From the 1994 IKHS Bulletin
Alejandro Caceres, Ph.D., has written a dissertation (Indiana University) employing Horney and Maslow entitled Dramatized Consciousness in the Novels of Juan Valera: An Approach from the "Third Force" Psychology Perspective.
Susan Church-Dzul, M.A., has written a Master's thesis (University of Florida) employing Horney: "The Interplay of Neurosis and Power Relations in Pedro Paramo. See Membership Directory for more information.
Paula Hope Durham, Ph.D. candidate, University of Ottawa, has written a dissertation entitled Patriarchy and Self-Hate: Mary Daly Assessed and Evaluated in the Context of Karen Horney's Psychoanalytic Theory. For more information, see Membership Directory.
Diego Garofalo, Ph.D., is the author of a text-book on K. Horney's theory: La psicoanalisi interpersonale. Introduzione all'opera di Karen Horney (C.L.E.U.P., Padova 1979), and of a forthcoming volume on Neofreudians (Kardiner, Sullivan, Thompson, Fromm, Horney): I Neofreudiani e il disagio della civilita contemporanea. Introduzione alla psicoanalisi della cultura e della societa.
Johanna A. Ghei, Ph.D. has completed a dissertation at the University of Wisconsin entitled An Analysis of the Emergence and Development of the Concept of the Real Self in the Writings of Karen Horney.
Nathan Horwitz, C.S.W., has published "A Horneyan Analytic Perspective on Couple Therapy: A Case Study" in The American Journal of Psychoanalysis, Vol. 54, No. 3 (September, 1994), 203-218.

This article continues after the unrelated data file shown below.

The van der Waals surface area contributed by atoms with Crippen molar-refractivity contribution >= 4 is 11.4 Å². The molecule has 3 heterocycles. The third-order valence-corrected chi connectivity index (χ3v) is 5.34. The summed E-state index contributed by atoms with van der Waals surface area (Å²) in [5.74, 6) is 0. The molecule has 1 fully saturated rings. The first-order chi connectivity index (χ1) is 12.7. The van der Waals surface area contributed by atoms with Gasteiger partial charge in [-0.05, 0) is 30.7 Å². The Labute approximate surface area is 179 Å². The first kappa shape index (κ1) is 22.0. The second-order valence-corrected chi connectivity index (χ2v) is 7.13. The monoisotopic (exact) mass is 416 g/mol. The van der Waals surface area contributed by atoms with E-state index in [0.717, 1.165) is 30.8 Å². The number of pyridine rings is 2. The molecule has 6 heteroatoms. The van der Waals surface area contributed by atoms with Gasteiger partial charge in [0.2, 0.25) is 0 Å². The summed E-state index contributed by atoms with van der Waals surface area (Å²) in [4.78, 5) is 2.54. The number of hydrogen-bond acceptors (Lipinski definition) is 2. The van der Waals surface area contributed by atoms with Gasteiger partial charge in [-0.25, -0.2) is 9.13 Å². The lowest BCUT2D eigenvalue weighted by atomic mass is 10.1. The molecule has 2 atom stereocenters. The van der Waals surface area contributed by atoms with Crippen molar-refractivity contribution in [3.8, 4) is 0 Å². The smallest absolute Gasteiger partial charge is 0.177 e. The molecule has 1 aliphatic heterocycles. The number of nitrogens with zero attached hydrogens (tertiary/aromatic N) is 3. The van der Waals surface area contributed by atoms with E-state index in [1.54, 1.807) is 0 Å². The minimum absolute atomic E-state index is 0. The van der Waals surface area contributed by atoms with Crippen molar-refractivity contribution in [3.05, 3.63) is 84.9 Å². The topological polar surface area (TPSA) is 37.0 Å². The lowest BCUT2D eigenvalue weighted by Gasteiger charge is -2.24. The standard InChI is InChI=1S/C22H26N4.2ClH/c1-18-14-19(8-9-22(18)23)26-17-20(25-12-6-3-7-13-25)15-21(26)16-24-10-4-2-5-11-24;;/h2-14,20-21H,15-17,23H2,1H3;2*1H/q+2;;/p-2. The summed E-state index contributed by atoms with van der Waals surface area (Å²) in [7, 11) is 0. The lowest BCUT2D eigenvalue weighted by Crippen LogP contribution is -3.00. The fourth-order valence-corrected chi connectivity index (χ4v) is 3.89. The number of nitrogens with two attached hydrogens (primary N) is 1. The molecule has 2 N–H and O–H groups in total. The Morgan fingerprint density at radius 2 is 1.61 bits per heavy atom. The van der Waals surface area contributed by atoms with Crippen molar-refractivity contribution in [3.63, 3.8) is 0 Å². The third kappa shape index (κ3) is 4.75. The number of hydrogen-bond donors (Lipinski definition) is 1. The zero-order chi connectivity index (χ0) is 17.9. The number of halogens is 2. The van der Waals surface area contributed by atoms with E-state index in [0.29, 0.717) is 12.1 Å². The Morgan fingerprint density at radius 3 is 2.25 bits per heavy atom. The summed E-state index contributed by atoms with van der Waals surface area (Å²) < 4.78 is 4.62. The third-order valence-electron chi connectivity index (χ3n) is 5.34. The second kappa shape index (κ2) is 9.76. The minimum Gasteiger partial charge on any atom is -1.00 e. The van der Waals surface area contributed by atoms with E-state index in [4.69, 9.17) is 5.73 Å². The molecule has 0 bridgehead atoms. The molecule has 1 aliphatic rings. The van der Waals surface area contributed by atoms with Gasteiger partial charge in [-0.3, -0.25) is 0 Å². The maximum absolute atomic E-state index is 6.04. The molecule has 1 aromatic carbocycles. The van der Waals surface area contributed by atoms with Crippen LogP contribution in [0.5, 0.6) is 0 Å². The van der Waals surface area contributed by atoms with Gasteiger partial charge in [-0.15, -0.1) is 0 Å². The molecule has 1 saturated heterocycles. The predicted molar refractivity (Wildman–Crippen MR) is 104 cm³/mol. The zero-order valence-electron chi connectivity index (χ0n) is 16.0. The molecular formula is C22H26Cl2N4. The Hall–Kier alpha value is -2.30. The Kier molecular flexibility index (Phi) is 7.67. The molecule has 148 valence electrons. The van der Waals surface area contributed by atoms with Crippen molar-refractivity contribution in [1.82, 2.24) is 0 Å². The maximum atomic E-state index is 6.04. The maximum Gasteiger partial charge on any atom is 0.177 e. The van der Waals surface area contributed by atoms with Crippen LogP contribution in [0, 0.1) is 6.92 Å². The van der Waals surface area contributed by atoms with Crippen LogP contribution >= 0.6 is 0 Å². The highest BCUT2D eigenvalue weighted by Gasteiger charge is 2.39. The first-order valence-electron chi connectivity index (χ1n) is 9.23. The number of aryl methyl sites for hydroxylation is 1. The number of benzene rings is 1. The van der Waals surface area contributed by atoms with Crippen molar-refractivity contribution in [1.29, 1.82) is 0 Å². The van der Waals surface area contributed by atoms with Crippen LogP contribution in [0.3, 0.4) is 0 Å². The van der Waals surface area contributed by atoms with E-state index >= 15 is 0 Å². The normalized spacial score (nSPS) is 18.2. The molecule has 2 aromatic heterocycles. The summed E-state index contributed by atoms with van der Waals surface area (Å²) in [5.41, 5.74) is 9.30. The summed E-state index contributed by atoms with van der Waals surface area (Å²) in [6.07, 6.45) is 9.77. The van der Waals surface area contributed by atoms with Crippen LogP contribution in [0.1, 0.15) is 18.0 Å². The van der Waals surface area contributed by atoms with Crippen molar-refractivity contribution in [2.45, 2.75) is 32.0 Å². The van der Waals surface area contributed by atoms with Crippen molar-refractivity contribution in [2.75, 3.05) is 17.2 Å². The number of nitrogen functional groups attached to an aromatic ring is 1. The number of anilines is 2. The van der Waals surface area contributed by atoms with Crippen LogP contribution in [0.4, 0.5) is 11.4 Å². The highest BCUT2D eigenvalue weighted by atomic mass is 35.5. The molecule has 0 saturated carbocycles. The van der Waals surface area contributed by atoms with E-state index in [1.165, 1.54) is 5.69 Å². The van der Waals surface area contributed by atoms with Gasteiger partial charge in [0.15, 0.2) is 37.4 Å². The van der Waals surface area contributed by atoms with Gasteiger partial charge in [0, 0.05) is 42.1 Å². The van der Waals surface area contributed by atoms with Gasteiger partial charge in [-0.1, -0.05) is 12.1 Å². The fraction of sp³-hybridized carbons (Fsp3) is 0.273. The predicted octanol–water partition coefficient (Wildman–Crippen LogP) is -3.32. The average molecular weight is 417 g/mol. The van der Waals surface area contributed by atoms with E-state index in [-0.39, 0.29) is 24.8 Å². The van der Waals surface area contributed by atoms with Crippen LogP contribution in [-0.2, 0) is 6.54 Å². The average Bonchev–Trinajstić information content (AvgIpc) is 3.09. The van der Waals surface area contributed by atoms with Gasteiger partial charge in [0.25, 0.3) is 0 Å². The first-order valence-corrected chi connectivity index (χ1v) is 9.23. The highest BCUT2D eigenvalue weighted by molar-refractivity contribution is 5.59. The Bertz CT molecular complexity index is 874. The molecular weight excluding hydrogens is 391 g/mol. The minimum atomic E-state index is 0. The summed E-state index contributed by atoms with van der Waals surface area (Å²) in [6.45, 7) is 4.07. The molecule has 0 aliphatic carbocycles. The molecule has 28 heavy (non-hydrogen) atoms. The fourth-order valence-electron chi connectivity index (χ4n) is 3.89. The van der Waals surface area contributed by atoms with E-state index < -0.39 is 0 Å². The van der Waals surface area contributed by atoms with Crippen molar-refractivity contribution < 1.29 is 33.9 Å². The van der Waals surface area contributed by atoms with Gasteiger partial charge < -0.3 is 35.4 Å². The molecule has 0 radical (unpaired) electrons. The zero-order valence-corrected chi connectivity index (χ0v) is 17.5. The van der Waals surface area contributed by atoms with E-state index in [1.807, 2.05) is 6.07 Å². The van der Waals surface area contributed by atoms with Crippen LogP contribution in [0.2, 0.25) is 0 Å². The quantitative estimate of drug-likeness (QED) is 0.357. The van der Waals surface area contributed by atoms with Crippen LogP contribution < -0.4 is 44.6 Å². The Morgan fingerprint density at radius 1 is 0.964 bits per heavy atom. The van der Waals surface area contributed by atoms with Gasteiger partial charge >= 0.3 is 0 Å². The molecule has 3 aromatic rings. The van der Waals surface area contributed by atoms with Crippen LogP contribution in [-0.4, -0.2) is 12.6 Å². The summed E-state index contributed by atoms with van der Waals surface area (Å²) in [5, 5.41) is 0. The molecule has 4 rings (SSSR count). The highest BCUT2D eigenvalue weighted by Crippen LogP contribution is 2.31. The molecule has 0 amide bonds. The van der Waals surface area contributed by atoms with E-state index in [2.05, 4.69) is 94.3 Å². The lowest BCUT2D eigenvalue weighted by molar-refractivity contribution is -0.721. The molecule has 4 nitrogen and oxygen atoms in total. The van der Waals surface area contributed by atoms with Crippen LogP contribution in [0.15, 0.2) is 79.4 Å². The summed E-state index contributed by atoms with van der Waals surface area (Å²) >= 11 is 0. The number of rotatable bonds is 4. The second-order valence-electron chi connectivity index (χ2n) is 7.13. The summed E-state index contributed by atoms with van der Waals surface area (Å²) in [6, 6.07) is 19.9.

James R. Huffman, Ph.D., has published "A Horneyan Approach to American Literature" in Dionysus in Literature: Essays on Literary Madness, ed. Branimir Rieger, Popular Press, 1994. He is working on In Sickness and in Health: A Psychological Approach to U.S. History and Culture, a book in which he argues that the personality disorders Horney identifies have deeply influenced the formation and history of American society.
Harry Keyishian, Ph.D., has published The Shapes of Revenge: Victimization, Vengeance, and Vindictiveness (Humanities Press, 1994). Although this book focuses on Renaissance concepts of revenge and their embodiment in literature, it was partially inspired by Professor Keyishian's knowledge of Karen Horney's ideas about vindictiveness, which are borne out in Renaissance psychology.
Sharna Olfman, Ph.D., has published "Gender, Patriarchy and Women's Mental Health: Psychoanalytic Perspectives," in the Journal of the American Academy of Psychoanalysis, Vol. 2., No. 2 (Summer, 1984). The essay discusses Horney, Dinnerstein, and Chodorow.
Robert Tucker, Ph.D. The second volume of Professor Tucker's biography of Stalin--Stalin in Power: The Revolution from Above, 1928-1941--originally published by Norton in 1990, is being issued this year in a Russian translation. He is currently at work on the third volume of the trilogy: Stalin, Russia, and the World: The War and Postwar Years, 1941-1953. Professor Tucker employs Horney's theories in his analysis of Stalin's personality.